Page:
Magnet FAQ (Frequently Asked Questions)
Answers to many frequently asked questions (FAQ) on magnets & magnetism.
- 1.0 History
- 2.0 The Basics
- 3.0 Magnetic Strength
- 4.0 Magnetic Field
- 5.0 Magnetic Poles
- 6.0 Magnetic Flux
- 7.0 Magnetic Orientation
- 8.0 Magnetic Characteristics
- 9.0 Magnetic Properties
- 10.0 Magnet Operating Temperatures
- 11.0 Machining Magnets
- 12.0 Magnetic Assemblies
- 13.0 Handling & Storage
- 14.0 Resources
The ancient Greeks and Chinese discovered that certain rare stones, called lodestones, were naturally magnetized. These stones could attract small pieces of iron in a magical way, and were found to always point in the same direction when allowed to swing freely, suspended by a piece of string, or floating on water. Early navigators used these magnets for the first compass to help them determine their direction while at sea.
The name MAGNET comes from Magnesia, a district in Thessaly, Greece where it is believed that the first lodestone was mined.
Over the years, magnets have evolved into the high strength materials we have today. It was discovered that by creating alloys of various materials we could create similar effects to those found in the lodestone rocks, and increase the level of magnetism. It was not until the 18th century that the first man-made magnets began to be created, and progress in creating stronger magnetic alloys was very slow until the 1920s when Alnico (an alloy of nickel, aluminum and cobalt) was formulated. Ferrites were created in the 1950s and the Rare Earths in the 1970s. Since then, the science of magnetism has exploded exponentially and extremely powerful magnetic materials have made possible miniature and powerful devices.
What is a magnet?
Magnets can be made by placing a magnetic material such as iron or steel, in a strong magnetic field. Permanent, temporary, Pot magnets and electromagnets can be made in this manner.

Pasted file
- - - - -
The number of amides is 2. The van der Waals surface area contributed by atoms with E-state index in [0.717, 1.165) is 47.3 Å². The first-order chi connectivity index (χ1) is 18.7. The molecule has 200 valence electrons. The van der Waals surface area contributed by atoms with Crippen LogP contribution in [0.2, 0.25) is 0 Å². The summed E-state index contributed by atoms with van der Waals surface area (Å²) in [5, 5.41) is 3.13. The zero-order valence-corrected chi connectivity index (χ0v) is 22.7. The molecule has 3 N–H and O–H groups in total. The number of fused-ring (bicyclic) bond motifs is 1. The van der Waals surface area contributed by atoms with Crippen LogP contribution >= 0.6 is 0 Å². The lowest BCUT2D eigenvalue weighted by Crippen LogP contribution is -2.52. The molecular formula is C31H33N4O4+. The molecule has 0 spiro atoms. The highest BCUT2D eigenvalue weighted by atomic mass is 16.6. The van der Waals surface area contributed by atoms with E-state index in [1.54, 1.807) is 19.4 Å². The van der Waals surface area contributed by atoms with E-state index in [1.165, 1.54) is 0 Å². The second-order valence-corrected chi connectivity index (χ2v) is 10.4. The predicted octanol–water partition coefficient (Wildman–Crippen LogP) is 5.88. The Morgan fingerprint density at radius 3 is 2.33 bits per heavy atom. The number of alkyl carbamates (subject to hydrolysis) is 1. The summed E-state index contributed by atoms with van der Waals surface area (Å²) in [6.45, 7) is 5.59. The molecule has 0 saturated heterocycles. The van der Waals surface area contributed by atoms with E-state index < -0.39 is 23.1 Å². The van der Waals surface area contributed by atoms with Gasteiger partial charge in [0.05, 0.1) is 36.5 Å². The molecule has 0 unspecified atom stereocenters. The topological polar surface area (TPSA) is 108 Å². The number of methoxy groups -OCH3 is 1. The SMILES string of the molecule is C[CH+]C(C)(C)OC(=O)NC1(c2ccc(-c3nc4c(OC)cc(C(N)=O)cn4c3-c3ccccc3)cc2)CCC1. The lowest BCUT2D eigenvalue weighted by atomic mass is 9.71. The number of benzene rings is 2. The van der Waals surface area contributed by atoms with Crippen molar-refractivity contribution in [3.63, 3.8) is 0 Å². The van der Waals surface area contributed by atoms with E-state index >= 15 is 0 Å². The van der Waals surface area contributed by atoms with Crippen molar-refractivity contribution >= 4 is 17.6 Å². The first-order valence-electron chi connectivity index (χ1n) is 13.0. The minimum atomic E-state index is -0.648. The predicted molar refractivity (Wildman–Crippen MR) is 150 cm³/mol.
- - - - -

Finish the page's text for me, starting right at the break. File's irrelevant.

The atoms forming materials that can be easily magnetized such as iron, steel, nickel, and cobalt are arranged in small units, called domains. Each domain, although microscopic in size, contains millions of billions of atoms and each domain acts like a small magnet. If a magnetic material is placed in a strong magnetic field, the individual domains, which normally point in all directions, gradually swing around into the direction of the field. They also take over neighboring domains. When most of the domains are aligned in the field, the material becomes a magnet.
What does a magnet do?
Magnets do the following things:
- Attract certain materials – such as iron, nickel, cobalt, certain steels and other alloys;
- Exert an attractive or repulsive force on other magnets (opposite poles attract, like poles repel);
- Have an effect on electrical conductors when the magnet and conductor are moving in relation to each other;
- Have an effect on the path taken by electrically charged particles traveling in free space.
Based on these effects, magnets transform energy from one form to another, without any permanent loss of their own energy. Examples of magnet functions are:
- Mechanical to mechanical – such as attraction and repulsion.
- Mechanical to electrical – such as generators and microphones.
- Electrical to mechanical – such as motors, loudspeakers, charged particle deflection.
- Mechanical to heat – such as eddy current and hysteresis torque devices.